For me, summertime means road trips, and a recent journey took me to the David Owsley Museum of Art on the campus of Ball State University in Muncie, Ind. The museum is not large in size but is nearly encyclopedic in scope, with a 2013 edition expanding galleries for non-Western art by nearly 50 percent.
Its collection areas include ancient, medieval, Renaissance, 17th century, 18th century, 19th century and modern art, and arts of Africa, Asia, Oceania, and the Americas. The museum also houses European and American decorative arts and furniture as well as works on paper, including drawings, prints, and photographs.
Connect with Coin World:
Within these galleries are dozens of ties to numismatics. Some are obvious, while others require a bit of effort. Going to a museum with the intention of finding numismatic links can be a great way of changing up the way you interact with your hobby. What follows are a few of the connections I made during my recent visit.
Ancient coin display
Ancient coins can be problematic for museums in that their small size makes them challenging to display (and susceptible to theft when left in storage).
A solution that I’ve seen at several museums is to display ancient coins in large groups with an interactive panel for viewers to receive more information on the individual pieces displayed.
At this museum the coins are generally arranged chronologically and are presented against a clear panel so the viewer can see the reverse of the coins.
The Ned H. and Gloria A. Griner Collection of Greek and Roman Coins has substantial text accompanying each coin, providing context for the coins. The text for the Roman Republic aes grave — a large 60-millimeter coin — includes images of the obverse and the reverse and explains the coin to a noncollector while providing information of interest to numismatists.
This particular label states, “The Aes Grave was the earliest known coinage of central Italy, although lumps and bars of bronze — some bearing images — were used earlier as a medium of exchange.”
The coin depicts Janus, the Roman god of beginnings, transitions and endings. Generally depicted with two faces, one looking to the future and the other to the past, he carried broad meanings in ancient Rome. The prow on the reverse of the coin represents naval victory.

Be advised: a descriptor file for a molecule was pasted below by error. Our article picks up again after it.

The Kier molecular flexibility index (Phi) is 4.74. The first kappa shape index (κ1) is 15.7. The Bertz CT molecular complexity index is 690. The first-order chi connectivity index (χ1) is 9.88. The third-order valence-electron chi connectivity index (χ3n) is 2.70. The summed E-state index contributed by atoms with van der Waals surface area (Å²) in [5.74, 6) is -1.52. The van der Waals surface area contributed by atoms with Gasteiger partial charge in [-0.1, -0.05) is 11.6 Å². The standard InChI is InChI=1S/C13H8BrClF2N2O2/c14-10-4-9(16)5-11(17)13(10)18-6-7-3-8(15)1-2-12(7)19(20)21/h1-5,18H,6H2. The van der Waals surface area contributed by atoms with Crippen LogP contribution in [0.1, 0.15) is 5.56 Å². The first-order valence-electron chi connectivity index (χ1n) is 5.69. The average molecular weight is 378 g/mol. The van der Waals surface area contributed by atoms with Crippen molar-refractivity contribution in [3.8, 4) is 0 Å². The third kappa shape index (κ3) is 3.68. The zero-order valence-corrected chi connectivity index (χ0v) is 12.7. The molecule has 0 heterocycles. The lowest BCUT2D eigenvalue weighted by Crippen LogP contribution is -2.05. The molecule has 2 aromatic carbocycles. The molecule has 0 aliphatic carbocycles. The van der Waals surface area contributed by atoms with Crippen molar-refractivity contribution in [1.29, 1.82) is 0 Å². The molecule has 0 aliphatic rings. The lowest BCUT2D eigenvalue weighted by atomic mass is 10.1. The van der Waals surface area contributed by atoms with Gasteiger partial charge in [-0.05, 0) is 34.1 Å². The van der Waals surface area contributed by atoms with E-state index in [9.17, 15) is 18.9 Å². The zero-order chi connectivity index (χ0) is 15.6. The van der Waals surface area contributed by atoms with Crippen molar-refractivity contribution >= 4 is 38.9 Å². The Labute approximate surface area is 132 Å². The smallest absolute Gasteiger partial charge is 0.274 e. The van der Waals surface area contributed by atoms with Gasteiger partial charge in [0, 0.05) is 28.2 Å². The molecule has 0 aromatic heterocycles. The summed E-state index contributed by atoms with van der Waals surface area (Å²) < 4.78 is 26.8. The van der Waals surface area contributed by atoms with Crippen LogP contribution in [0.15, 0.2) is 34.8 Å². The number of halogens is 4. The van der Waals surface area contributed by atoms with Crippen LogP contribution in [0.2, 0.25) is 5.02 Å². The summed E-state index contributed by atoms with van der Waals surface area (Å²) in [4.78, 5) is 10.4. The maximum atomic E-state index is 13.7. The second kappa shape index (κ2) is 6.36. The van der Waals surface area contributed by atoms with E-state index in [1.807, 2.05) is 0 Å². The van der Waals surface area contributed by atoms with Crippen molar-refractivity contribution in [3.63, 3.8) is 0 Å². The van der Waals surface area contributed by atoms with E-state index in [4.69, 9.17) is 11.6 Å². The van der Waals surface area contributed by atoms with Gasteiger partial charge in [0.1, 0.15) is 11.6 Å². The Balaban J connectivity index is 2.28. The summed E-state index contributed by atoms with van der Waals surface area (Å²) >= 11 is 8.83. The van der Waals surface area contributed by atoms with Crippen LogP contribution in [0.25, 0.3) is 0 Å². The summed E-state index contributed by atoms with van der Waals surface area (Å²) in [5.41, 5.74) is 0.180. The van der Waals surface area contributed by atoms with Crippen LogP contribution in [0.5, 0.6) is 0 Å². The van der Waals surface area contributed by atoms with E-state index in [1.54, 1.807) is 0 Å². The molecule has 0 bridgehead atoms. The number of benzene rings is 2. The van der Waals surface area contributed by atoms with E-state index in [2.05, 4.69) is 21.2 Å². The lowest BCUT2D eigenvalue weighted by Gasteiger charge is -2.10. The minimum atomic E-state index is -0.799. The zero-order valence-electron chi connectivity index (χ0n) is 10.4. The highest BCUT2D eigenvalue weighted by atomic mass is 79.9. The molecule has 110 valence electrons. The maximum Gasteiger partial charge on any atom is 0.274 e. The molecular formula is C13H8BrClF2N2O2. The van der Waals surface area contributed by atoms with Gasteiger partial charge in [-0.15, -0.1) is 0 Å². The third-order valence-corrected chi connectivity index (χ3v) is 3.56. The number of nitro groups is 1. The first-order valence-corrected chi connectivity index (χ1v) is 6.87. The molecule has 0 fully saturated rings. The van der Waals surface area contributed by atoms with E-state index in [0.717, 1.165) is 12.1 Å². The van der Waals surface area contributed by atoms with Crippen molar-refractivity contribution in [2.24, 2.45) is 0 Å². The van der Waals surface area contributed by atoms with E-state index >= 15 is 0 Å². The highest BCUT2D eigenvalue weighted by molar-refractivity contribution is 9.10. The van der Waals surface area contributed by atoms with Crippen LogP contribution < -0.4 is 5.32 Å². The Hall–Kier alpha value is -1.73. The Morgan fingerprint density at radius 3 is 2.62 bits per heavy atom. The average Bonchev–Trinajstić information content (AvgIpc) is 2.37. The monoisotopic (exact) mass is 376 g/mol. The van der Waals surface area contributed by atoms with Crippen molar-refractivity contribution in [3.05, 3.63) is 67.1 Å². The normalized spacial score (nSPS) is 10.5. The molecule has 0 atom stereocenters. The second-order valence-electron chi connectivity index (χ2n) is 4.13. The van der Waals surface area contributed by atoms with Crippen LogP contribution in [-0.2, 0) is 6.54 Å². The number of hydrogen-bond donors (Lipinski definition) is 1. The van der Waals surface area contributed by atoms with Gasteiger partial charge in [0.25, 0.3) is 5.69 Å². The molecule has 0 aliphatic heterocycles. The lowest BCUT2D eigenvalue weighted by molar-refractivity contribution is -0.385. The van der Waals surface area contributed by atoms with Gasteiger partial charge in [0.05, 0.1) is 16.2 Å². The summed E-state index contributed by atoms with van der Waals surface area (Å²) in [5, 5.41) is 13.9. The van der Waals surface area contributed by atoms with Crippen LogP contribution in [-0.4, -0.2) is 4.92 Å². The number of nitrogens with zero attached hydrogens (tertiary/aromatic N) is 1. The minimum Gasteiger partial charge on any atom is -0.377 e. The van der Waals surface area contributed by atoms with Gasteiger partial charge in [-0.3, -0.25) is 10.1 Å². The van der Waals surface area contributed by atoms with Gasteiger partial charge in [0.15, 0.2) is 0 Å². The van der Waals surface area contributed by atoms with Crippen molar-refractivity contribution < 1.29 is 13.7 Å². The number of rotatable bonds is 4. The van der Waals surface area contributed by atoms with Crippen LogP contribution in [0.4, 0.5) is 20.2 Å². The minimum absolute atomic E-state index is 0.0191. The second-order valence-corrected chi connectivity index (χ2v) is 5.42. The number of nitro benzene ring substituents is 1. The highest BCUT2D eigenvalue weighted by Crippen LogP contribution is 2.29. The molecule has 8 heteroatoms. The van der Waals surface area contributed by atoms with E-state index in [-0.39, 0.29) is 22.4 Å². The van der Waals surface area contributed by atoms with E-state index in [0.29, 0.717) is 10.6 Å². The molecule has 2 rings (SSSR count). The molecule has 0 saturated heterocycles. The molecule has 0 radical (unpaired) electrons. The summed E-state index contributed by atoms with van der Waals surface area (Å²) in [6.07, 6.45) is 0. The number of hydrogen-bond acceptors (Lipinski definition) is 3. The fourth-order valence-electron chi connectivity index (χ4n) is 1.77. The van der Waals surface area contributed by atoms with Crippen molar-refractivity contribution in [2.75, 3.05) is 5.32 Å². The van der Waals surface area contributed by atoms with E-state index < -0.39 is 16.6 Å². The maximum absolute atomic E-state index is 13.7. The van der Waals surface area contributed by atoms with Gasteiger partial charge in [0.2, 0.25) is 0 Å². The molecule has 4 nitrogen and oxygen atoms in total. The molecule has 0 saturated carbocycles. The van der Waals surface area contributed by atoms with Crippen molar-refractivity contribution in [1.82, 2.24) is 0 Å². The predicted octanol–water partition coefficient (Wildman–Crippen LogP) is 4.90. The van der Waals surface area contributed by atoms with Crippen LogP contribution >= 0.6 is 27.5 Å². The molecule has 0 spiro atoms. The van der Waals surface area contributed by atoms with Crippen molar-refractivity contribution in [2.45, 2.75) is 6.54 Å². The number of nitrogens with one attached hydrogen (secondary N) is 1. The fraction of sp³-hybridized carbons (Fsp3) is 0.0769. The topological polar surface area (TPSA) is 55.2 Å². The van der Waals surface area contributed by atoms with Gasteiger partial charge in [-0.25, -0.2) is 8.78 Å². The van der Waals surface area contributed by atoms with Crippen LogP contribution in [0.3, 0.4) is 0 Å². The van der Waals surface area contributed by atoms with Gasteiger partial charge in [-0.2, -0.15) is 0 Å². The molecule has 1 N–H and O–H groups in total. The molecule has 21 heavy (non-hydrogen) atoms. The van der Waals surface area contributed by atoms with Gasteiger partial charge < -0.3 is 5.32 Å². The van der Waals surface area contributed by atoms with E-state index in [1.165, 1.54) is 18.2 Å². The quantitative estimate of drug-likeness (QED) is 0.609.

Coins with these designs are usually dated to around 225 B.C.
The dual-facing head — the janiform — is familiar to those fond of ancient coins. Viewers typically think of it used in ancient Roman art, but seeing it appropriated by an African artist whose work was also on exhibit in the museum helps us understand the universality of the theme. The West African artist’s work, a two-headed mask dating from around 1900, is made of animal skin stretched over wood.
The mask has two faces: a male and a female with the male face being darker, with open eyes and mouth and vertical scarification on the forehead. The lighter skinned female face is blind, with two large discs at the temples and three small projections above the eyebrows.
The experience of viewing a three-dimensional Janus head differs from seeing it on a coin. Where a coin can only use the side view to present both, in sculptural form both heads exhibit different personalities and the side view changes. It makes me wonder whether any coins exist on which the artist took an approach similar to that taken by the artist of the mask, incorporating both facing portraits and a traditional Janus-style portrait.
Interacting with the art
Coins play a more direct role in people’s interaction with a large bronze Japanese Buddha sculpture by Master Tokewaki dating from 1680 during Japan’s Edo Period (1603 to 1868).
Lincoln cents have been placed before the Buddha, similar to the offerings that would be placed in the Buddha’s original setting in a temple.